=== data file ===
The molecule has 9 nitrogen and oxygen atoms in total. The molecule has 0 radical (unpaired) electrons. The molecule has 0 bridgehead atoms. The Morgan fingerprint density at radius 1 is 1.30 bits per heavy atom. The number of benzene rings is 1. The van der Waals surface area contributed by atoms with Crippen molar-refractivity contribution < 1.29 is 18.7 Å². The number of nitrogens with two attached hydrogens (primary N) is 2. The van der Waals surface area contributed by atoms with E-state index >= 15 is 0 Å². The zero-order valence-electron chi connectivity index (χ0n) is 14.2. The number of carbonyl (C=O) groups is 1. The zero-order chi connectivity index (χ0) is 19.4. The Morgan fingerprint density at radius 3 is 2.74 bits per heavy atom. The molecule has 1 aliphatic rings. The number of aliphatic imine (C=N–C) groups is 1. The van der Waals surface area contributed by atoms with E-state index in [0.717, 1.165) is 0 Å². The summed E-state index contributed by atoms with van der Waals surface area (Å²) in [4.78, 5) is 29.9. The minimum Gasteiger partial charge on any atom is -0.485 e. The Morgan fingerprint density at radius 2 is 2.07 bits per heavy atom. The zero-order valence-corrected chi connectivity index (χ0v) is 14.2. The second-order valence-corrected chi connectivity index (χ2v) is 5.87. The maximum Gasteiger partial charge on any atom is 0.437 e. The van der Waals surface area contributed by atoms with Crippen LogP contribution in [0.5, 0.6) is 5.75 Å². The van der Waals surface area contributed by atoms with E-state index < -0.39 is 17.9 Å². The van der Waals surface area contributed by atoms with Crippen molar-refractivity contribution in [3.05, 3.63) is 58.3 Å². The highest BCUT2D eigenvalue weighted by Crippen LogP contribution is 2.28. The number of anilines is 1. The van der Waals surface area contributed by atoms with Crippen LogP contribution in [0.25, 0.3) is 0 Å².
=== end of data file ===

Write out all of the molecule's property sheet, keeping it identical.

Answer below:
The molecule has 9 nitrogen and oxygen atoms in total. The molecule has 0 radical (unpaired) electrons. The molecule has 0 bridgehead atoms. The Morgan fingerprint density at radius 1 is 1.30 bits per heavy atom. The number of benzene rings is 1. The van der Waals surface area contributed by atoms with Crippen molar-refractivity contribution < 1.29 is 18.7 Å². The number of nitrogens with two attached hydrogens (primary N) is 2. The van der Waals surface area contributed by atoms with E-state index >= 15 is 0 Å². The zero-order valence-electron chi connectivity index (χ0n) is 14.2. The number of carbonyl (C=O) groups is 1. The zero-order chi connectivity index (χ0) is 19.4. The Morgan fingerprint density at radius 3 is 2.74 bits per heavy atom. The molecule has 1 aliphatic rings. The number of aliphatic imine (C=N–C) groups is 1. The van der Waals surface area contributed by atoms with E-state index in [0.717, 1.165) is 0 Å². The summed E-state index contributed by atoms with van der Waals surface area (Å²) in [4.78, 5) is 29.9. The minimum Gasteiger partial charge on any atom is -0.485 e. The Morgan fingerprint density at radius 2 is 2.07 bits per heavy atom. The zero-order valence-corrected chi connectivity index (χ0v) is 14.2. The second-order valence-corrected chi connectivity index (χ2v) is 5.87. The maximum Gasteiger partial charge on any atom is 0.437 e. The van der Waals surface area contributed by atoms with Crippen LogP contribution in [0.5, 0.6) is 5.75 Å². The van der Waals surface area contributed by atoms with E-state index < -0.39 is 17.9 Å². The van der Waals surface area contributed by atoms with Crippen molar-refractivity contribution in [3.05, 3.63) is 58.3 Å². The highest BCUT2D eigenvalue weighted by Crippen LogP contribution is 2.28. The number of anilines is 1. The van der Waals surface area contributed by atoms with Crippen LogP contribution in [0.25, 0.3) is 0 Å².